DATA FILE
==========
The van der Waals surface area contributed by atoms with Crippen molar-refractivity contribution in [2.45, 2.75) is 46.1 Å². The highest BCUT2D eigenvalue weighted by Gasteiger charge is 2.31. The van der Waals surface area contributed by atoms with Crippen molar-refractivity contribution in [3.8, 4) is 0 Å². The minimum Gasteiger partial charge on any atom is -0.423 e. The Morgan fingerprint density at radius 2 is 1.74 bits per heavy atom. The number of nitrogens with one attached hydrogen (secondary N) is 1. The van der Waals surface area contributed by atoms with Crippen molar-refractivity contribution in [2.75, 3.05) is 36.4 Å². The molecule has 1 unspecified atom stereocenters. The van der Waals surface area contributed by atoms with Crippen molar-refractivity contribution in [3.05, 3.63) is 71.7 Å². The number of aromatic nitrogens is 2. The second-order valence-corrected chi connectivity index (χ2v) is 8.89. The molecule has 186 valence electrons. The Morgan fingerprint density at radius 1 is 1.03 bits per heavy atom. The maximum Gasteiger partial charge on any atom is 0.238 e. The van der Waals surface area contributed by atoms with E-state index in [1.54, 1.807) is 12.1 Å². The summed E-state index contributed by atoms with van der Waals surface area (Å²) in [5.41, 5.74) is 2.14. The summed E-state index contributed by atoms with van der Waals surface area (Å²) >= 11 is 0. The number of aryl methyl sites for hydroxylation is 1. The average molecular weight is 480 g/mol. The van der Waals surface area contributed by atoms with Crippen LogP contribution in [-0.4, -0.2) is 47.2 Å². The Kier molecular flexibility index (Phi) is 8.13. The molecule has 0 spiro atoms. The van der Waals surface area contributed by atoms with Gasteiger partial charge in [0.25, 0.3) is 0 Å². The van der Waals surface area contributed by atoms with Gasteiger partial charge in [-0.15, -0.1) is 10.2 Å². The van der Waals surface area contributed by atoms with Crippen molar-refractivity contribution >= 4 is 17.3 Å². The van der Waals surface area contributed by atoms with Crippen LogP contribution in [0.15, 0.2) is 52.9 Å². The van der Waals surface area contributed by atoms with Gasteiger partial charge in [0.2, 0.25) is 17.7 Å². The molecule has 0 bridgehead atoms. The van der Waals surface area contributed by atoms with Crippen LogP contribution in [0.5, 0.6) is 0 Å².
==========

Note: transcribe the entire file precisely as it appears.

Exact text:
The van der Waals surface area contributed by atoms with Crippen molar-refractivity contribution in [2.45, 2.75) is 46.1 Å². The highest BCUT2D eigenvalue weighted by Gasteiger charge is 2.31. The van der Waals surface area contributed by atoms with Crippen molar-refractivity contribution in [3.8, 4) is 0 Å². The minimum Gasteiger partial charge on any atom is -0.423 e. The Morgan fingerprint density at radius 2 is 1.74 bits per heavy atom. The number of nitrogens with one attached hydrogen (secondary N) is 1. The van der Waals surface area contributed by atoms with Crippen molar-refractivity contribution in [2.75, 3.05) is 36.4 Å². The molecule has 1 unspecified atom stereocenters. The van der Waals surface area contributed by atoms with Crippen molar-refractivity contribution in [3.05, 3.63) is 71.7 Å². The number of aromatic nitrogens is 2. The second-order valence-corrected chi connectivity index (χ2v) is 8.89. The molecule has 186 valence electrons. The Morgan fingerprint density at radius 1 is 1.03 bits per heavy atom. The maximum Gasteiger partial charge on any atom is 0.238 e. The van der Waals surface area contributed by atoms with E-state index in [1.54, 1.807) is 12.1 Å². The summed E-state index contributed by atoms with van der Waals surface area (Å²) in [5.41, 5.74) is 2.14. The summed E-state index contributed by atoms with van der Waals surface area (Å²) >= 11 is 0. The number of aryl methyl sites for hydroxylation is 1. The average molecular weight is 480 g/mol. The van der Waals surface area contributed by atoms with Crippen LogP contribution in [-0.4, -0.2) is 47.2 Å². The Kier molecular flexibility index (Phi) is 8.13. The molecule has 0 spiro atoms. The van der Waals surface area contributed by atoms with Gasteiger partial charge in [0.25, 0.3) is 0 Å². The van der Waals surface area contributed by atoms with Gasteiger partial charge in [-0.15, -0.1) is 10.2 Å². The van der Waals surface area contributed by atoms with Crippen molar-refractivity contribution >= 4 is 17.3 Å². The van der Waals surface area contributed by atoms with Crippen LogP contribution in [0.15, 0.2) is 52.9 Å². The van der Waals surface area contributed by atoms with Gasteiger partial charge in [0.2, 0.25) is 17.7 Å². The molecule has 0 bridgehead atoms. The van der Waals surface area contributed by atoms with Crippen LogP contribution in [0.5, 0.6) is 0 Å².